company - education - coffee

Tuesday, May 29, 2007

Abid "clever" coffee dripper

Other than vacpot (aka syphon), hand pour is another very popular coffee preparation method in Asia. In fact, it is the preferred method for non-espresso brewing method in Japan.

I've been wanting to try out this method for quite some time as I was told it made a different cup profile than vacpot. However, I never follow thru as I am intimidated by the various methodology and tools it required. I was also told it is a very technique-dependant method and can be quite inconsistent from operator to operator.

I first notice this little coffee gadget from mojocoffee's website. I was intrigued by its simplicity and promised ease of use. It's basically a pour-over cone with a stopper valve - you get the cleanness of the drip cone with full extraction of a french press. Best of all, it is stupid simple to use, very consistent, and takes less than 2 min from brewing to clean-up.

I made a request with my brother who is currently vacationing in Taiwan, and couple weeks later I got the unit delivered to my door.

Upon opening, I was quite impressed with the packaging. The graphic design is very well done (no "AS SEEN ON TV" style packaging here). Coupled with the high quality plastic (medical grade imported from Japan), it really made the unit felt substantial.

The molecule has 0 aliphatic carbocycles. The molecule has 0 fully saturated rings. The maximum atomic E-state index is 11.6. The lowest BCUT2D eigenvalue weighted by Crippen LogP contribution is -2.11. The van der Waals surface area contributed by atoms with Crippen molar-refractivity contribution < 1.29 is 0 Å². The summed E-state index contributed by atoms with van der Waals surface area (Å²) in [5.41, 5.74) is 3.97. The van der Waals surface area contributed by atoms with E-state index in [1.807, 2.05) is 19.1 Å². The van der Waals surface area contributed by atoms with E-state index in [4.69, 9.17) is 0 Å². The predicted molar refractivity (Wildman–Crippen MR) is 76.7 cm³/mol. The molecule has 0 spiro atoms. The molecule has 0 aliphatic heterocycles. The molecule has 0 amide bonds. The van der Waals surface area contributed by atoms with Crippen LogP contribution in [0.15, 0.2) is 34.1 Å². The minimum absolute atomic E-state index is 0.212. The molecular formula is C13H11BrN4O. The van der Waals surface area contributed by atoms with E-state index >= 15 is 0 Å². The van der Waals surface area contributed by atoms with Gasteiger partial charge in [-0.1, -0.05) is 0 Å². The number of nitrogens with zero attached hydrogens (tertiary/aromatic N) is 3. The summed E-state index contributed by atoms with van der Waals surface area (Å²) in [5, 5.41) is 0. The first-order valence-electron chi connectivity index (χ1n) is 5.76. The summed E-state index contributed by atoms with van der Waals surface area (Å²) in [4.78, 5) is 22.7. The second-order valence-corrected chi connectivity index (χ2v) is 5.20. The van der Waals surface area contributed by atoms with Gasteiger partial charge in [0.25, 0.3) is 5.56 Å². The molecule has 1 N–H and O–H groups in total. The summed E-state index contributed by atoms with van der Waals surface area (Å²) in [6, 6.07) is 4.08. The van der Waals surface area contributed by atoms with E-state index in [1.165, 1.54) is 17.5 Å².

The design of the unit is very simple. It is basically a drip cone with a tiny plunger at the bottom of the unit. The plunger is connected to a plastic disk/ring. When the dripper is placed on its legs, the plunger will sealed the drip hole due to the weight of the plastic disk. When placed on top of a cup, the rim will push the disk up, lifting the plunger, and allow coffee to pass thru. The concept is so simple yet it worked so well.

The brewing procedure are as followed:

1. Place paper filter in the cone. If desired, run some hot water thru to "wash" away paper taste.

2. Add coffee to the dripper. I use 32g per a full dripper brew (~ 12oz, ending w/ ~ 8oz of coffee).

3. Add hot water (198~202F, depends on the coffee) to the dripper. Make sure the grinds are well agitated. Stir if necessary.

4. Wait 1 min. Stir to break-up the crust.

5. Place the dripper on top of cup and let it drain. The drip time is roughly 60~90 seconds depending on the grind fineness.

That is it. Clean up involved tossing away the paper filter and rinse the dripper. You get a cup that is aromatic, full flavored, and clean with a total dwell time of roughly 2 min (+ 60-90seconds of drain time).

"Clever" coffee dripper is clever indeed.

- Ben C.